Plasma transfusion in liver transplantation: a randomized, double-blind, multicenter clinical comparison of three virally secured plasmas
BACKGROUND The clinical equivalence of plasma treated to reduce pathogen transmission and untreated plasma has not been extensively studied. A clinical trial was conducted in liver transplant recipients to compare the efficacy of three plasmas. STUDY DESIGN AND METHODS A randomized, equivalence, blinded trial was performed in four French liver transplantation centers. The three studied (fresh-frozen) plasmas were quarantine (Q-FFP), methylene blue (MB-FFP), and solvent/detergent (S/D-FFP) plasmas. The primary outcome was the volume of plasma transfused during transplantation. Secondary outcomes included intraoperative blood loss, hemostasis variables corrections, and adverse events. RESULTS One-hundred patients were randomly assigned in the MB-FFP, 96 in the S/D-FFP, and 97 in the Q-FFP groups, respectively. The median volumes of plasma transfused were 2254, 1905, and 1798 mL with MB-FFP, S/D-FFP, and Q-FFP, respectively. The three plasmas were not equivalent. MB-FFP was not equivalent to the two other plasmas, but S/D-FFP and Q-FFP were equivalent. The median numbers of transfused plasma units were 10, 10, and 8 units with MB-FFP, S/D-FFP, and Q-FFP, respectively. Adjustment on bleeding risk factors diminished the difference between groups: the excess plasma volume transfused with MB-FFP compared to Q-FFP was reduced from 24% to 14%. Blood loss and coagulation factors corrections were not significantly different between the three arms. CONCLUSION Compared to both Q-FFP and S/D-FFP, use of MB-FFP was associated with a moderate increase in volume transfused, partly explained by a difference in unit volume and bleeding risk factors. Q-FFP was associated with fewer units transfused than either S/D-FFP or MB-FFP. 2012 American Association of Blood Banks.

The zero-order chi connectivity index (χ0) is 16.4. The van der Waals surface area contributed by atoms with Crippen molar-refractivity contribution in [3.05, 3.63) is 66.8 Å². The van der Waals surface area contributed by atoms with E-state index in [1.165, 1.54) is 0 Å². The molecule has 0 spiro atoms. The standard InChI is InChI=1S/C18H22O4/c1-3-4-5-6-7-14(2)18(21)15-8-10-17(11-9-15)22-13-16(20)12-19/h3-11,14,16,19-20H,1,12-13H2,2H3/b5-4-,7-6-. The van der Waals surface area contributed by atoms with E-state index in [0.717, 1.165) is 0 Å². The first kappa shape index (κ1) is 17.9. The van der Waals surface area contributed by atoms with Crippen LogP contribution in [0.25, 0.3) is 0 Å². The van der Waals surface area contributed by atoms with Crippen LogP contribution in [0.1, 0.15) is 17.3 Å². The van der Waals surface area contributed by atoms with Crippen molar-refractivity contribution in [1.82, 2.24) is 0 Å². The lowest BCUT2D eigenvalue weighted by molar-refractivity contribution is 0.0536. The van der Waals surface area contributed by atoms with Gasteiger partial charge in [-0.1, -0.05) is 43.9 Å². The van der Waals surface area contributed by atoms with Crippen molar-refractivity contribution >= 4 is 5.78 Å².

Comparative effects of small and large aprotinin doses on bleeding during orthotopic liver transplantation
Anesthesia & Analgesia. 1995;80((2):):349-52.
Large prophylactic doses of aprotinin efficiently reduce blood loss during orthotopic liver transplantation (OLT). Small doses of aprotinin are usually used to treat fibrinolysis. However, no studies have investigated the benefit of prophylactic administration of a smaller dose of aprotinin during liver transplantation. We compared two methods of aprotinin therapy on transfusion outcome in liver transplant patients in a prospective study of 199 patients undergoing OLT who were randomized to large or small prophylactic doses of aprotinin during the transplant procedure. In the large-dose group (n = 94) an initial dose of 2,000,000 kallikrein inactivation units (KIU) was followed by infusion of 500,000 KIU/h until the patient's return to the intensive care unit. In the small-dose group (n = 95), an initial dose of 500,000 KIU was followed by an infusion of 150,000 KIU/h. Outcome measurements included intraoperative transfusion requirements (packed red blood cells, fresh frozen plasma, platelets, intraoperative salvage) and postoperative hematologic values. There were no differences in transfusion requirements in the two groups of patients. Patients treated with low-dose aprotinin had slightly higher postoperative fibrinogen concentrations. Large-dose aprotinin therapy does not appear to offer additional benefit compared to low-dose aprotinin administration.